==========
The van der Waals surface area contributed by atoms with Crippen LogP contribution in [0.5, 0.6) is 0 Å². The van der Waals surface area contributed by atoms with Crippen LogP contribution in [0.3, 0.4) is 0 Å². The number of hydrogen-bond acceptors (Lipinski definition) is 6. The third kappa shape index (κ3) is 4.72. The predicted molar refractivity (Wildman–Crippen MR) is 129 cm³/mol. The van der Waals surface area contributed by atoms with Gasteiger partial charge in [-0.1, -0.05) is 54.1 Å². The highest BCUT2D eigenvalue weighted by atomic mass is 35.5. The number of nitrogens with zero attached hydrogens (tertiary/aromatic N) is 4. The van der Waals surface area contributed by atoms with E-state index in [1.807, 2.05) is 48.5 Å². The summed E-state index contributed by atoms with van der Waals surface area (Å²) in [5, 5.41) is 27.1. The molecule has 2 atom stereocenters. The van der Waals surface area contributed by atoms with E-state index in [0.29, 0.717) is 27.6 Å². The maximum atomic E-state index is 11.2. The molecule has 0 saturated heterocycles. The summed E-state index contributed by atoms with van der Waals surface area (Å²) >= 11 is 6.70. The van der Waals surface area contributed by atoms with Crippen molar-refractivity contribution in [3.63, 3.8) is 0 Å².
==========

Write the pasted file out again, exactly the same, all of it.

The van der Waals surface area contributed by atoms with Crippen LogP contribution in [0.5, 0.6) is 0 Å². The van der Waals surface area contributed by atoms with Crippen LogP contribution in [0.3, 0.4) is 0 Å². The number of hydrogen-bond acceptors (Lipinski definition) is 6. The third kappa shape index (κ3) is 4.72. The predicted molar refractivity (Wildman–Crippen MR) is 129 cm³/mol. The van der Waals surface area contributed by atoms with Gasteiger partial charge in [-0.1, -0.05) is 54.1 Å². The highest BCUT2D eigenvalue weighted by atomic mass is 35.5. The number of nitrogens with zero attached hydrogens (tertiary/aromatic N) is 4. The van der Waals surface area contributed by atoms with E-state index in [1.807, 2.05) is 48.5 Å². The summed E-state index contributed by atoms with van der Waals surface area (Å²) in [5, 5.41) is 27.1. The molecule has 2 atom stereocenters. The van der Waals surface area contributed by atoms with E-state index in [0.29, 0.717) is 27.6 Å². The maximum atomic E-state index is 11.2. The molecule has 0 saturated heterocycles. The summed E-state index contributed by atoms with van der Waals surface area (Å²) >= 11 is 6.70. The van der Waals surface area contributed by atoms with Crippen molar-refractivity contribution in [3.63, 3.8) is 0 Å².